Adaptec SCSI RAID 2230SLP review

Price when reviewed

The appetite for rack servers is clearly driving a strong market for low-profile PCI adaptors. RAID has always been a high-priority application for 1U servers, and Adaptec’s latest SCSI controllers offer a choice of single or dual Ultra320 channels on small-form-factor cards. The cards are aimed at general entry-level and mid-range rack and pedestal servers. The price tag also makes them highly suited to high-end workstation usage.

Adaptec SCSI RAID 2230SLP review

The 2230SLP on review is the dual-port version and offers a 64-bit/133MHz bus. Two 68-pin connectors are provided on the card along with a pair of 68-pin VHDCI (very high density connector interfaces) on the backplate for adding external devices. For such a small card, there’s plenty packed in on its surface. RAID is integrated on Adaptec’s single chip, and a proprietary socket takes an optional battery backup pack. The card comes with 128MB of embedded cache memory, although note that this can’t be upgraded. The 2230SLP supports the full gamut of RAID arrays along with hot-standby drives plus hot-swap and automatic array rebuild.

Testing was conducted using the 3GHz Xeon Acer Altos G710 server running Windows Server 2003 and sporting an embedded LSI MegaRAID controller managing three Ultra320 drives in a RAID5 array. To test the 2230SLP, we connected three high-performance Seagate Cheetah 15K.4 Ultra320 hard disks and used them purely as data drives to reduce any OS-related overheads. We used the open-source Iometer utility configured with two disk workers, 64KB transfer request sizes and 100 per cent sequential read operations. With one disk configured as a simple volume, we saw Iometer report an average throughput of 90MB/sec. We then took all three disks, reconfigured them as a RAID5 array and saw Iometer return an average of 131MB/sec. For comparison, we installed LSI’s latest single-channel MegaRAID 320-1 adaptor card and moved the Seagate disks over to this controller. For the simple disk test, Iometer returned a marginally higher 92MB/sec transfer rate, while the RAID5 array saw this increase to 136MB/sec.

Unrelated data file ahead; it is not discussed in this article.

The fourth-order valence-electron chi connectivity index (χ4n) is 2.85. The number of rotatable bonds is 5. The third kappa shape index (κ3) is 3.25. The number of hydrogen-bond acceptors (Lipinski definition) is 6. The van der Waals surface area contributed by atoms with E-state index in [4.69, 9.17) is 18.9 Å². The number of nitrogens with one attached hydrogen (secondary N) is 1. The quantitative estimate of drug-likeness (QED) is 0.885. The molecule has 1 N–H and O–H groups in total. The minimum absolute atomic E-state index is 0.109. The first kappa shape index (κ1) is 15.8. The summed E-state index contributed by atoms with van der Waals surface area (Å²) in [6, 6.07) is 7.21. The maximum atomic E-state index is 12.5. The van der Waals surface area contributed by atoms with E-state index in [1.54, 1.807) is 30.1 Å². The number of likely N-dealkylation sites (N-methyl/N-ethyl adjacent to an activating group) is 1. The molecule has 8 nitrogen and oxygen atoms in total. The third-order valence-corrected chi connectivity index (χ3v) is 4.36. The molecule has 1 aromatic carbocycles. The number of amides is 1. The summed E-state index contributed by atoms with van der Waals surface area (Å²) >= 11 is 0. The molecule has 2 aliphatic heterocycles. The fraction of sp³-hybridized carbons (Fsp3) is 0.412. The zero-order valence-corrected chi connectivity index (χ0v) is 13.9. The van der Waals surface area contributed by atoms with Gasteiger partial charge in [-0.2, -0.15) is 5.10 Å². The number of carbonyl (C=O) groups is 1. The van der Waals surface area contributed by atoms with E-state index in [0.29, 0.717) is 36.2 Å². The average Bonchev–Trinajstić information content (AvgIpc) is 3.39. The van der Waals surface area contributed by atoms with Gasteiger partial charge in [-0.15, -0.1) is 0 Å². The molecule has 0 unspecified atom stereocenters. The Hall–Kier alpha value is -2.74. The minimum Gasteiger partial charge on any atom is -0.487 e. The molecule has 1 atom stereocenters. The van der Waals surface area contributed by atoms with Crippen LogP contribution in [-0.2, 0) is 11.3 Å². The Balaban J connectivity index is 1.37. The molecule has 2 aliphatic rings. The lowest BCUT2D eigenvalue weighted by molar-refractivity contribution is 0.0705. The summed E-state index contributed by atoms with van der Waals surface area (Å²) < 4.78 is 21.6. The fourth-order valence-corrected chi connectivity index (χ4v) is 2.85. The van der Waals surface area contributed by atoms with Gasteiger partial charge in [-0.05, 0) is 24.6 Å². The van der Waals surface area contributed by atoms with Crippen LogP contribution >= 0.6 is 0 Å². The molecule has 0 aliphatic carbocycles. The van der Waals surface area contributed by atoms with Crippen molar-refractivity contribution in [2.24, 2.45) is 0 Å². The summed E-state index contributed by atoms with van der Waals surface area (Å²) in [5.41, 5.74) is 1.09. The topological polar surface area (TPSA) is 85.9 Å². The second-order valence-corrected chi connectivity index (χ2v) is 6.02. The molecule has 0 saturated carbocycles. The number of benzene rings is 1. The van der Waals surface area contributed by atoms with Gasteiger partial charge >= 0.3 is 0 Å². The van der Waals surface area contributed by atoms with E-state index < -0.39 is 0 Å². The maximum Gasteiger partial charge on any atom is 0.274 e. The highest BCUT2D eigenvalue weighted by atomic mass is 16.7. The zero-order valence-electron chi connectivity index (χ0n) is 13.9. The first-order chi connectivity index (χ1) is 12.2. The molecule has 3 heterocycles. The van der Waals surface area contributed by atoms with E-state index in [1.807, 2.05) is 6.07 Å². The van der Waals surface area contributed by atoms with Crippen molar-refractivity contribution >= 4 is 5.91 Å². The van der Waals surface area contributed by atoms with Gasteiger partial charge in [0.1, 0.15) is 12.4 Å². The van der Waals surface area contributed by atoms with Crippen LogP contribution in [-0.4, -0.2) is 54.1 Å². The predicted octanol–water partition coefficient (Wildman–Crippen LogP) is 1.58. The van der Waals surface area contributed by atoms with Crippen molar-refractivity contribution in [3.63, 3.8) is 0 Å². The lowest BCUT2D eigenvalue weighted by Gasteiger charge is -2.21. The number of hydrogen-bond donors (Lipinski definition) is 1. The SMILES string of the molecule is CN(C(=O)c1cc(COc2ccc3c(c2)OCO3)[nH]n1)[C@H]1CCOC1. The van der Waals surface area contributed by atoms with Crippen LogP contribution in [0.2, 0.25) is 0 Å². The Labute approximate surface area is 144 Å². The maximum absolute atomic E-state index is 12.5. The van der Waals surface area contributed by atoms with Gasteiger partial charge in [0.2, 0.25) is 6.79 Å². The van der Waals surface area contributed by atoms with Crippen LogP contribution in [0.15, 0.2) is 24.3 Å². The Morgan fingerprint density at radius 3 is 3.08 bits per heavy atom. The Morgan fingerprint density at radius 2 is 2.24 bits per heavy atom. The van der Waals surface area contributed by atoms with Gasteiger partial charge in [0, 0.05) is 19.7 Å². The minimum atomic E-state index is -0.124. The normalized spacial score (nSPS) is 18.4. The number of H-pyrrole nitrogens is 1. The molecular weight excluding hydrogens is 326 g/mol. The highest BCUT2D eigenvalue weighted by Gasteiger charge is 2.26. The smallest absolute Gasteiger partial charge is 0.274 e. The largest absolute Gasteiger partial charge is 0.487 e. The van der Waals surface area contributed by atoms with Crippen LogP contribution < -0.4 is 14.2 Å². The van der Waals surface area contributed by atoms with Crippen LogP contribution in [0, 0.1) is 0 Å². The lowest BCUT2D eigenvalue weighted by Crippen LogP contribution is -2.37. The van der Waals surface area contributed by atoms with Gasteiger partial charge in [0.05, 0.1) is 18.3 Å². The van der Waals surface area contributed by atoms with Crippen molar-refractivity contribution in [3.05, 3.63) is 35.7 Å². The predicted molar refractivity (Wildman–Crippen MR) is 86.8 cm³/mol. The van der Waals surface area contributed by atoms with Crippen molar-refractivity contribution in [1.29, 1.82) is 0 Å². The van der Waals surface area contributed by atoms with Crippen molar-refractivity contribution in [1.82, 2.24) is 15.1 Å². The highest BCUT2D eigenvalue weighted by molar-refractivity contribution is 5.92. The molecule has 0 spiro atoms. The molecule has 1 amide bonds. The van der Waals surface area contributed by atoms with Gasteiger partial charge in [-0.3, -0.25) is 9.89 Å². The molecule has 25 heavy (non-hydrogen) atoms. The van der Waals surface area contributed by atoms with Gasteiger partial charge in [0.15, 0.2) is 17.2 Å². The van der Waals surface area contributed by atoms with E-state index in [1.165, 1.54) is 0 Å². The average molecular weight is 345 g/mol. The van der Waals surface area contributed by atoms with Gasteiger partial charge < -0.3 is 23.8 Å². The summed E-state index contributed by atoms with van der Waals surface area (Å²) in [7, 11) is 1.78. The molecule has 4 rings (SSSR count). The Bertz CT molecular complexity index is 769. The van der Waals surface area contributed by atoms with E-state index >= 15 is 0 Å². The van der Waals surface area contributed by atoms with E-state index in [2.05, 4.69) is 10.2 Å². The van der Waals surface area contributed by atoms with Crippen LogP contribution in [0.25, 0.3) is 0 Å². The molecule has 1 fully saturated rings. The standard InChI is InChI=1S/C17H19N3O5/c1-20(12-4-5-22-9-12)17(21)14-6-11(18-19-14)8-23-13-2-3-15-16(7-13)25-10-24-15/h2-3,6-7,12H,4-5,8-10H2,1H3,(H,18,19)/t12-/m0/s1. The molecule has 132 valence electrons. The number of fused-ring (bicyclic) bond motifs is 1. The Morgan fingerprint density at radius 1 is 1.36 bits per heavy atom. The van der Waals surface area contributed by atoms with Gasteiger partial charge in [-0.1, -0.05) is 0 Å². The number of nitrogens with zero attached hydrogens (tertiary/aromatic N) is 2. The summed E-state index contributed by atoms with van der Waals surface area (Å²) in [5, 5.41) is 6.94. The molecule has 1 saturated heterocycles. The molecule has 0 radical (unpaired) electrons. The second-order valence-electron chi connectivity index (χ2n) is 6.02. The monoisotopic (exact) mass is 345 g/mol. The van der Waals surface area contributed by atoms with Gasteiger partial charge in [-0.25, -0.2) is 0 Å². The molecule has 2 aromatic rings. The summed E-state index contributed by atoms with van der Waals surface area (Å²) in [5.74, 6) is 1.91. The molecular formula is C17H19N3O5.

Overall, there’s little between these two manufacturers for performance. However, when it comes to management facilities, Adaptec wins hands-down. LSI’s clunky MegaRAID Power Console Plus regularly comes in for criticism in PC Pro Enterprise, as it’s been in need of a serious revamp for some time now. The utility can be used to manage local and remote controllers, but the interface looks dated and is cumbersome to operate. LSI also falls down on its lack of fault-notification features. Email alerts still aren’t supported, so all you can do is sound the card’s beeper if an array member fails.

Although Adaptec’s latest Storage Manager utility provides similar levels of access and plenty of wizard-based help, it looks much slicker and has benefited from regular improvements. Alerting options are far superior. Adaptec’s Notification Manager allows warnings to be added to the system log and broadcast to selected remote workstations. Email alerts can be sent to any number of recipients, and you’re able to decide on the level of information sent to each one.

The 2230SLP delivers good performance that’s on a par with LSI, but if remote management facilities are also at the top of the storage agenda then Adaptec is the best choice.

Disclaimer: Some pages on this site may include an affiliate link. This does not effect our editorial in any way.

Todays Highlights
How to See Google Search History
how to download photos from google photos